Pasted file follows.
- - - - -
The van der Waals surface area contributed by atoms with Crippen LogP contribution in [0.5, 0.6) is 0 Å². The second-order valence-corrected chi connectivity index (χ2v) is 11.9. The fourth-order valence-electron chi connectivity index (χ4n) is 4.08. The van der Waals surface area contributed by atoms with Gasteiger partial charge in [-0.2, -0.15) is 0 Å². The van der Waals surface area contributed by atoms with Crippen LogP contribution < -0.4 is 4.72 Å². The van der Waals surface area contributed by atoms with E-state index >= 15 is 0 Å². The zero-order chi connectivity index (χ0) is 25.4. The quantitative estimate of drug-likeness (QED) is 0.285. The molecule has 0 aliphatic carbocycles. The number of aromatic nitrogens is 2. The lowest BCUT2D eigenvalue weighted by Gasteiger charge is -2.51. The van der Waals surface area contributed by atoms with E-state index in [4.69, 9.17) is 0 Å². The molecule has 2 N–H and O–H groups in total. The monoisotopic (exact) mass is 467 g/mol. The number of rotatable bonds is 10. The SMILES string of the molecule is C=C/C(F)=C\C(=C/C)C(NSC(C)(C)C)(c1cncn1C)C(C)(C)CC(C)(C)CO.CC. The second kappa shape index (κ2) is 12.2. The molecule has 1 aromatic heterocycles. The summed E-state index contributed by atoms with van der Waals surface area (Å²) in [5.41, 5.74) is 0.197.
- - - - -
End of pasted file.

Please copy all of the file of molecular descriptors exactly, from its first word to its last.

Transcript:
The van der Waals surface area contributed by atoms with Crippen LogP contribution in [0.5, 0.6) is 0 Å². The second-order valence-corrected chi connectivity index (χ2v) is 11.9. The fourth-order valence-electron chi connectivity index (χ4n) is 4.08. The van der Waals surface area contributed by atoms with Gasteiger partial charge in [-0.2, -0.15) is 0 Å². The van der Waals surface area contributed by atoms with Crippen LogP contribution < -0.4 is 4.72 Å². The van der Waals surface area contributed by atoms with E-state index >= 15 is 0 Å². The zero-order chi connectivity index (χ0) is 25.4. The quantitative estimate of drug-likeness (QED) is 0.285. The molecule has 0 aliphatic carbocycles. The number of aromatic nitrogens is 2. The lowest BCUT2D eigenvalue weighted by Gasteiger charge is -2.51. The van der Waals surface area contributed by atoms with E-state index in [4.69, 9.17) is 0 Å². The molecule has 2 N–H and O–H groups in total. The monoisotopic (exact) mass is 467 g/mol. The number of rotatable bonds is 10. The SMILES string of the molecule is C=C/C(F)=C\C(=C/C)C(NSC(C)(C)C)(c1cncn1C)C(C)(C)CC(C)(C)CO.CC. The second kappa shape index (κ2) is 12.2. The molecule has 1 aromatic heterocycles. The summed E-state index contributed by atoms with van der Waals surface area (Å²) in [5.41, 5.74) is 0.197.